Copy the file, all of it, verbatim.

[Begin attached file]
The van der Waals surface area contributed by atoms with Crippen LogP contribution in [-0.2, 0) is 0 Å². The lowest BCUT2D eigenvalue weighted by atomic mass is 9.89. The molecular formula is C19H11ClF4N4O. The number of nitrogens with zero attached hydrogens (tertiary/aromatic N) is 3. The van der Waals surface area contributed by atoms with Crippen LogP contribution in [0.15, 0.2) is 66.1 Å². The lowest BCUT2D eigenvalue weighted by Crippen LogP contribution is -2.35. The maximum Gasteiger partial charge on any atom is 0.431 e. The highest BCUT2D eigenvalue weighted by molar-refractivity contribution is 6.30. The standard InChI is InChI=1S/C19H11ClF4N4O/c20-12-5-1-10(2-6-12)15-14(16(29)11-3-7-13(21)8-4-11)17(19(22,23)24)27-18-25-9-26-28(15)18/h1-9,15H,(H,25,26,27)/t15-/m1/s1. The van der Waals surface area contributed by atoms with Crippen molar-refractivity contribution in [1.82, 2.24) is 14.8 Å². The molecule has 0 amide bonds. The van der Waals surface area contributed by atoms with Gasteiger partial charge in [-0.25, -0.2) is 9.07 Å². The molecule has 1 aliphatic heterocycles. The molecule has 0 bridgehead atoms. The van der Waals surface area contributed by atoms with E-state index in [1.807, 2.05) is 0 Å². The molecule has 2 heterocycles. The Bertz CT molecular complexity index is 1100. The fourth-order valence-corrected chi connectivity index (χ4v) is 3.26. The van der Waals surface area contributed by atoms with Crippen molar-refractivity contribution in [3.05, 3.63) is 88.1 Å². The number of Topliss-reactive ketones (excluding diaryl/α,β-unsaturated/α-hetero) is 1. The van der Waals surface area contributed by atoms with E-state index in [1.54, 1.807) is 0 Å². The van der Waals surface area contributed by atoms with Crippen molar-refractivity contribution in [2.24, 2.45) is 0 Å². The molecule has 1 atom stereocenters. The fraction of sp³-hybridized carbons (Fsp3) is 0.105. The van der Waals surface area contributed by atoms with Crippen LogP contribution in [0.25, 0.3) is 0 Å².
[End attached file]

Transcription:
The van der Waals surface area contributed by atoms with Crippen LogP contribution in [-0.2, 0) is 0 Å². The lowest BCUT2D eigenvalue weighted by atomic mass is 9.89. The molecular formula is C19H11ClF4N4O. The number of nitrogens with zero attached hydrogens (tertiary/aromatic N) is 3. The van der Waals surface area contributed by atoms with Crippen LogP contribution in [0.15, 0.2) is 66.1 Å². The lowest BCUT2D eigenvalue weighted by Crippen LogP contribution is -2.35. The maximum Gasteiger partial charge on any atom is 0.431 e. The highest BCUT2D eigenvalue weighted by molar-refractivity contribution is 6.30. The standard InChI is InChI=1S/C19H11ClF4N4O/c20-12-5-1-10(2-6-12)15-14(16(29)11-3-7-13(21)8-4-11)17(19(22,23)24)27-18-25-9-26-28(15)18/h1-9,15H,(H,25,26,27)/t15-/m1/s1. The van der Waals surface area contributed by atoms with Crippen molar-refractivity contribution in [1.82, 2.24) is 14.8 Å². The molecule has 0 amide bonds. The van der Waals surface area contributed by atoms with Gasteiger partial charge in [-0.25, -0.2) is 9.07 Å². The molecule has 1 aliphatic heterocycles. The molecule has 0 bridgehead atoms. The van der Waals surface area contributed by atoms with E-state index in [1.807, 2.05) is 0 Å². The molecule has 2 heterocycles. The Bertz CT molecular complexity index is 1100. The fourth-order valence-corrected chi connectivity index (χ4v) is 3.26. The van der Waals surface area contributed by atoms with Crippen molar-refractivity contribution in [3.05, 3.63) is 88.1 Å². The number of Topliss-reactive ketones (excluding diaryl/α,β-unsaturated/α-hetero) is 1. The van der Waals surface area contributed by atoms with E-state index in [1.54, 1.807) is 0 Å². The van der Waals surface area contributed by atoms with Crippen molar-refractivity contribution in [2.24, 2.45) is 0 Å². The molecule has 1 atom stereocenters. The fraction of sp³-hybridized carbons (Fsp3) is 0.105. The van der Waals surface area contributed by atoms with Crippen LogP contribution in [0.25, 0.3) is 0 Å².